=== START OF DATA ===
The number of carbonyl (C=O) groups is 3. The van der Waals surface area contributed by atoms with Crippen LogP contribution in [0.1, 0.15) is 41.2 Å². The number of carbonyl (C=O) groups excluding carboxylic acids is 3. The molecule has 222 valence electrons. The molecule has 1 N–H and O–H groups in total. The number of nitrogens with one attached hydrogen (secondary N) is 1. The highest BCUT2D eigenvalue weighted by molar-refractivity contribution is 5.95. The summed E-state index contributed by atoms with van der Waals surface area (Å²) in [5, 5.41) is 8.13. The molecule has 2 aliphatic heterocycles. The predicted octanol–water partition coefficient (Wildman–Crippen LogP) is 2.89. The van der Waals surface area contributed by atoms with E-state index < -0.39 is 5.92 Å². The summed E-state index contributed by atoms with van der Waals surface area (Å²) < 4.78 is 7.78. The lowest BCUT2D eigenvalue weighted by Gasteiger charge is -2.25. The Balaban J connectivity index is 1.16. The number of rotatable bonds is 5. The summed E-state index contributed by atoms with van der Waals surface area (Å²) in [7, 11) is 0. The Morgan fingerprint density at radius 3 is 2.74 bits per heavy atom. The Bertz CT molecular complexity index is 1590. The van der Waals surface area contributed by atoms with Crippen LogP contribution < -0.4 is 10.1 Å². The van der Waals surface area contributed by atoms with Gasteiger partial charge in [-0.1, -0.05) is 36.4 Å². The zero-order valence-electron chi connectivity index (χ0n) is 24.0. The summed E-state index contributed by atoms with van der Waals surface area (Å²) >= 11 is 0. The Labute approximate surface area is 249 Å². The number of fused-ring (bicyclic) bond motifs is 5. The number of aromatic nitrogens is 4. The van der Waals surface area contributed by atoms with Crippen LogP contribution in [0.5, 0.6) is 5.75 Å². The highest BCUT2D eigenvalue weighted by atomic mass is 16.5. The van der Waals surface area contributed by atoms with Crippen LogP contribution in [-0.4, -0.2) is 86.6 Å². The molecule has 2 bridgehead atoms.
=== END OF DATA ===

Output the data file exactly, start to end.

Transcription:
The number of carbonyl (C=O) groups is 3. The van der Waals surface area contributed by atoms with Crippen LogP contribution in [0.1, 0.15) is 41.2 Å². The number of carbonyl (C=O) groups excluding carboxylic acids is 3. The molecule has 222 valence electrons. The molecule has 1 N–H and O–H groups in total. The number of nitrogens with one attached hydrogen (secondary N) is 1. The highest BCUT2D eigenvalue weighted by molar-refractivity contribution is 5.95. The summed E-state index contributed by atoms with van der Waals surface area (Å²) in [5, 5.41) is 8.13. The molecule has 2 aliphatic heterocycles. The predicted octanol–water partition coefficient (Wildman–Crippen LogP) is 2.89. The van der Waals surface area contributed by atoms with E-state index < -0.39 is 5.92 Å². The summed E-state index contributed by atoms with van der Waals surface area (Å²) < 4.78 is 7.78. The lowest BCUT2D eigenvalue weighted by Gasteiger charge is -2.25. The Balaban J connectivity index is 1.16. The number of rotatable bonds is 5. The summed E-state index contributed by atoms with van der Waals surface area (Å²) in [7, 11) is 0. The Morgan fingerprint density at radius 3 is 2.74 bits per heavy atom. The Bertz CT molecular complexity index is 1590. The van der Waals surface area contributed by atoms with Crippen LogP contribution < -0.4 is 10.1 Å². The van der Waals surface area contributed by atoms with Gasteiger partial charge in [-0.1, -0.05) is 36.4 Å². The zero-order valence-electron chi connectivity index (χ0n) is 24.0. The summed E-state index contributed by atoms with van der Waals surface area (Å²) >= 11 is 0. The Labute approximate surface area is 249 Å². The number of fused-ring (bicyclic) bond motifs is 5. The number of aromatic nitrogens is 4. The van der Waals surface area contributed by atoms with Crippen LogP contribution in [0.5, 0.6) is 5.75 Å². The highest BCUT2D eigenvalue weighted by atomic mass is 16.5. The van der Waals surface area contributed by atoms with Crippen LogP contribution in [-0.4, -0.2) is 86.6 Å². The molecule has 2 bridgehead atoms.